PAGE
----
For while we were still weak, at the right time Christ died for the ungodly. Indeed, rarely will anyone die for a righteous person - though perhaps for a good person someone might actually dare to die. But God proves his love for us in that while we still were sinners Christ died for us. (Rom 5:6-8)"

If Gorman is right, there is much for us to reflect on.

Thursday, November 26, 2009

Discipleship re-visited, as the church faces the temptation of cultural captivity

Here is another quote from Michael Gorman's Reading Paul.

"Today, once again, many Christians and churches face the temptations of cultural captivity, 'spirituality' without discipleship or ethics, and knee-jerk nationalism. These are all forms of cheap grace, or cheap justification—a relationship with God in which God is believed to be a kind of cosmic agent of 'salvation' (happiness, blessing, security, prosperity, etc.) who requires little or nothing of the allegedly 'saved' or 'blessed.' Cheap justification is justification without trans­formation, without conversion, without justice. Once again, someone needs to speak, not merely of grace, but of costly grace; not merely of justification by faith, but of costly justification by faith. That someone is Paul."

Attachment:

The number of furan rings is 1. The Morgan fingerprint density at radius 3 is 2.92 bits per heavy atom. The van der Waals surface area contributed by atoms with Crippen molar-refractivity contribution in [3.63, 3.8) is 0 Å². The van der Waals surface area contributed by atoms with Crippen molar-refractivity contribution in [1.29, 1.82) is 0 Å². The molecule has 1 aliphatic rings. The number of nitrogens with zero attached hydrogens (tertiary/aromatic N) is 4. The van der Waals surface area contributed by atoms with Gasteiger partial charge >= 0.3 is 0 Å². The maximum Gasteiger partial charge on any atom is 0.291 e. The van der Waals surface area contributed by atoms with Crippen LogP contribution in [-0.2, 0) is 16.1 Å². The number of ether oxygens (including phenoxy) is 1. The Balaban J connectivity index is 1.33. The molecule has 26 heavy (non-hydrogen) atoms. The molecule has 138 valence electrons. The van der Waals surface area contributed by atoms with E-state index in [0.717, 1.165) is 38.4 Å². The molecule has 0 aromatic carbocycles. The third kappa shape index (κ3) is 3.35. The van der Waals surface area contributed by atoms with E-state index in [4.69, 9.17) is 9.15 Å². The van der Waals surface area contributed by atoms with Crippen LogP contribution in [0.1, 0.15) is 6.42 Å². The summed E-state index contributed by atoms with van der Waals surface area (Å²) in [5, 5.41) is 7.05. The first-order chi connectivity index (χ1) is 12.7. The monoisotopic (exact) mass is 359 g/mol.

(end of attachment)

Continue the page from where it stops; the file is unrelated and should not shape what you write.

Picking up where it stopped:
Of course the language of "cheap grace" and "cheap justification" is not found in Paul's letters (not literally). But Gorman's critique must be heard. Any reading of Paul's letters will find that as Christ-followers we are challenged to follow the way of the Cross. At the heart of his letter to the Romans, we find a very important verse.

Now if we are children, then we are heirs — heirs of God and co-heirs with Christ, if indeed we share in his sufferings in order that we may also share in his glory. (Romans 8:17)